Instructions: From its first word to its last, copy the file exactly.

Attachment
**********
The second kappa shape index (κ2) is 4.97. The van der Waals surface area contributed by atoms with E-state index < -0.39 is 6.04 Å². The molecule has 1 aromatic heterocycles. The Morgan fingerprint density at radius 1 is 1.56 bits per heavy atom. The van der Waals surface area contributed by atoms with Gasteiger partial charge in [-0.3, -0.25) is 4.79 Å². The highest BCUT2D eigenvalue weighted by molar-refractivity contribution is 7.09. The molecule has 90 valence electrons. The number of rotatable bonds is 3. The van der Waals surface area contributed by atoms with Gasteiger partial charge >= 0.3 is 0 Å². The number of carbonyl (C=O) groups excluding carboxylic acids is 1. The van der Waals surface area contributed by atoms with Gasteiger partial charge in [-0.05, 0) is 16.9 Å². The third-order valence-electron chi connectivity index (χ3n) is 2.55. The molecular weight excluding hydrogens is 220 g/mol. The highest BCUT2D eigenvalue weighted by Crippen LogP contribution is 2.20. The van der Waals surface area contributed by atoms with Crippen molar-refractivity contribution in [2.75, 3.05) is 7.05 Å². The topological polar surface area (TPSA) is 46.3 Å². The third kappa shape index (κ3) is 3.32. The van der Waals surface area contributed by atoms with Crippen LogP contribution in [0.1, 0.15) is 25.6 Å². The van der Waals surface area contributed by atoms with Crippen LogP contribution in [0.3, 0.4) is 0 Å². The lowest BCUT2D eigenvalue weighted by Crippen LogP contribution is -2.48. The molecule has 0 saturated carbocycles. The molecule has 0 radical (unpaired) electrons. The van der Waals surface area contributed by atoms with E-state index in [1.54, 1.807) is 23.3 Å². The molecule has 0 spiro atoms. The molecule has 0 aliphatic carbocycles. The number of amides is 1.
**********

The second kappa shape index (κ2) is 4.97. The van der Waals surface area contributed by atoms with E-state index < -0.39 is 6.04 Å². The molecule has 1 aromatic heterocycles. The Morgan fingerprint density at radius 1 is 1.56 bits per heavy atom. The van der Waals surface area contributed by atoms with Gasteiger partial charge in [-0.3, -0.25) is 4.79 Å². The highest BCUT2D eigenvalue weighted by molar-refractivity contribution is 7.09. The molecule has 90 valence electrons. The number of rotatable bonds is 3. The van der Waals surface area contributed by atoms with Gasteiger partial charge >= 0.3 is 0 Å². The number of carbonyl (C=O) groups excluding carboxylic acids is 1. The van der Waals surface area contributed by atoms with Gasteiger partial charge in [-0.05, 0) is 16.9 Å². The third-order valence-electron chi connectivity index (χ3n) is 2.55. The molecular weight excluding hydrogens is 220 g/mol. The highest BCUT2D eigenvalue weighted by Crippen LogP contribution is 2.20. The van der Waals surface area contributed by atoms with Crippen molar-refractivity contribution in [2.75, 3.05) is 7.05 Å². The topological polar surface area (TPSA) is 46.3 Å². The third kappa shape index (κ3) is 3.32. The van der Waals surface area contributed by atoms with Crippen LogP contribution in [0.1, 0.15) is 25.6 Å². The van der Waals surface area contributed by atoms with Crippen LogP contribution in [0.3, 0.4) is 0 Å². The lowest BCUT2D eigenvalue weighted by Crippen LogP contribution is -2.48. The molecule has 0 saturated carbocycles. The molecule has 0 radical (unpaired) electrons. The van der Waals surface area contributed by atoms with E-state index in [1.54, 1.807) is 23.3 Å². The molecule has 0 spiro atoms. The molecule has 0 aliphatic carbocycles. The number of amides is 1.